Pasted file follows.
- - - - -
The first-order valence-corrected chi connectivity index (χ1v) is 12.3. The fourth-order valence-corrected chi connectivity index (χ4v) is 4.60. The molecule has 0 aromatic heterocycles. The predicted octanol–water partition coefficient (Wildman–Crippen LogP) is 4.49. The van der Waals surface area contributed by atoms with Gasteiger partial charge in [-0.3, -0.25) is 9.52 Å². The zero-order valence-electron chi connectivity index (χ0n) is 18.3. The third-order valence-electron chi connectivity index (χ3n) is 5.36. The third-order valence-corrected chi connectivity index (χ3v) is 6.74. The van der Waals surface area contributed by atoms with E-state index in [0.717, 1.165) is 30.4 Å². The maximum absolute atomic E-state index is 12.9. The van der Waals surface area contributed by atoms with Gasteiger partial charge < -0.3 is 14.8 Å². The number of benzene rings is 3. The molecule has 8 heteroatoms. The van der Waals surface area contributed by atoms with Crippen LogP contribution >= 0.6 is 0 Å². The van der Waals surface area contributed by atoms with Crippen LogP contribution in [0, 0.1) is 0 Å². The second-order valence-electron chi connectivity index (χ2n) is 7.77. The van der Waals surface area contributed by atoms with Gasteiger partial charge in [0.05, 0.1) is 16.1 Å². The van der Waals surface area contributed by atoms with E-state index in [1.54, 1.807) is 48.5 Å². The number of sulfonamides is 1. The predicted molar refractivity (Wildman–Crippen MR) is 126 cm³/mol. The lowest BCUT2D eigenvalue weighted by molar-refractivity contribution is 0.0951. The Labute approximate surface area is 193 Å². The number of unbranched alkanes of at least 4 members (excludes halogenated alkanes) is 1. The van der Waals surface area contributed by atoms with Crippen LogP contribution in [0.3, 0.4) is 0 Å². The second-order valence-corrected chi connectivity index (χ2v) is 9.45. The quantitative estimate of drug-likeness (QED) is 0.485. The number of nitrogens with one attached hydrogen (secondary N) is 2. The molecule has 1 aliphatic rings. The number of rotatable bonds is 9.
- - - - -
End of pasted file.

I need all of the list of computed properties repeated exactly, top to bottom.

The first-order valence-corrected chi connectivity index (χ1v) is 12.3. The fourth-order valence-corrected chi connectivity index (χ4v) is 4.60. The molecule has 0 aromatic heterocycles. The predicted octanol–water partition coefficient (Wildman–Crippen LogP) is 4.49. The van der Waals surface area contributed by atoms with Gasteiger partial charge in [-0.3, -0.25) is 9.52 Å². The zero-order valence-electron chi connectivity index (χ0n) is 18.3. The third-order valence-electron chi connectivity index (χ3n) is 5.36. The third-order valence-corrected chi connectivity index (χ3v) is 6.74. The van der Waals surface area contributed by atoms with E-state index in [0.717, 1.165) is 30.4 Å². The maximum absolute atomic E-state index is 12.9. The van der Waals surface area contributed by atoms with Gasteiger partial charge < -0.3 is 14.8 Å². The number of benzene rings is 3. The molecule has 8 heteroatoms. The van der Waals surface area contributed by atoms with Crippen LogP contribution >= 0.6 is 0 Å². The van der Waals surface area contributed by atoms with Crippen LogP contribution in [0, 0.1) is 0 Å². The second-order valence-electron chi connectivity index (χ2n) is 7.77. The van der Waals surface area contributed by atoms with Gasteiger partial charge in [0.05, 0.1) is 16.1 Å². The van der Waals surface area contributed by atoms with E-state index in [1.54, 1.807) is 48.5 Å². The number of sulfonamides is 1. The predicted molar refractivity (Wildman–Crippen MR) is 126 cm³/mol. The lowest BCUT2D eigenvalue weighted by molar-refractivity contribution is 0.0951. The Labute approximate surface area is 193 Å². The number of unbranched alkanes of at least 4 members (excludes halogenated alkanes) is 1. The van der Waals surface area contributed by atoms with Crippen LogP contribution in [0.3, 0.4) is 0 Å². The second-order valence-corrected chi connectivity index (χ2v) is 9.45. The quantitative estimate of drug-likeness (QED) is 0.485. The number of nitrogens with one attached hydrogen (secondary N) is 2. The molecule has 1 aliphatic rings. The number of rotatable bonds is 9.